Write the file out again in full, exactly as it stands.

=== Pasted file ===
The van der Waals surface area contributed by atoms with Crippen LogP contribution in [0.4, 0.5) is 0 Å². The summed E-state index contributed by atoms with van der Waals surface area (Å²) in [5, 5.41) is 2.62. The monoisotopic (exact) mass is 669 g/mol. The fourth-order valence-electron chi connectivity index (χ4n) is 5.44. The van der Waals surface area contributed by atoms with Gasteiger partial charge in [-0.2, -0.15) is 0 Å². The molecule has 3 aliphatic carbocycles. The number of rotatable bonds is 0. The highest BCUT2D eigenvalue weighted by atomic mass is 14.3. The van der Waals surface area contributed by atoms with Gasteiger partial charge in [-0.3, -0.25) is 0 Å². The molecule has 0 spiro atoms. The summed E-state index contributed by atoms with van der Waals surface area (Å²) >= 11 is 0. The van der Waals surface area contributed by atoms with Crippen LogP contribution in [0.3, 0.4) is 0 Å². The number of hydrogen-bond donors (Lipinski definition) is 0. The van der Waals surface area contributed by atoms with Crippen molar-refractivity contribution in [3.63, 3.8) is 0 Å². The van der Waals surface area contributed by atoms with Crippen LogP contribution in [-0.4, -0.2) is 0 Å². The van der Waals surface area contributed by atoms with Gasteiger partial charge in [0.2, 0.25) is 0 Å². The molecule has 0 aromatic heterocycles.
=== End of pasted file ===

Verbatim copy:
The van der Waals surface area contributed by atoms with Crippen LogP contribution in [0.4, 0.5) is 0 Å². The summed E-state index contributed by atoms with van der Waals surface area (Å²) in [5, 5.41) is 2.62. The monoisotopic (exact) mass is 669 g/mol. The fourth-order valence-electron chi connectivity index (χ4n) is 5.44. The van der Waals surface area contributed by atoms with Gasteiger partial charge in [-0.2, -0.15) is 0 Å². The molecule has 3 aliphatic carbocycles. The number of rotatable bonds is 0. The highest BCUT2D eigenvalue weighted by atomic mass is 14.3. The van der Waals surface area contributed by atoms with Gasteiger partial charge in [-0.3, -0.25) is 0 Å². The molecule has 0 spiro atoms. The summed E-state index contributed by atoms with van der Waals surface area (Å²) >= 11 is 0. The van der Waals surface area contributed by atoms with Crippen LogP contribution in [0.3, 0.4) is 0 Å². The number of hydrogen-bond donors (Lipinski definition) is 0. The van der Waals surface area contributed by atoms with Crippen molar-refractivity contribution in [3.63, 3.8) is 0 Å². The van der Waals surface area contributed by atoms with Crippen LogP contribution in [-0.4, -0.2) is 0 Å². The van der Waals surface area contributed by atoms with Gasteiger partial charge in [0.2, 0.25) is 0 Å². The molecule has 0 aromatic heterocycles.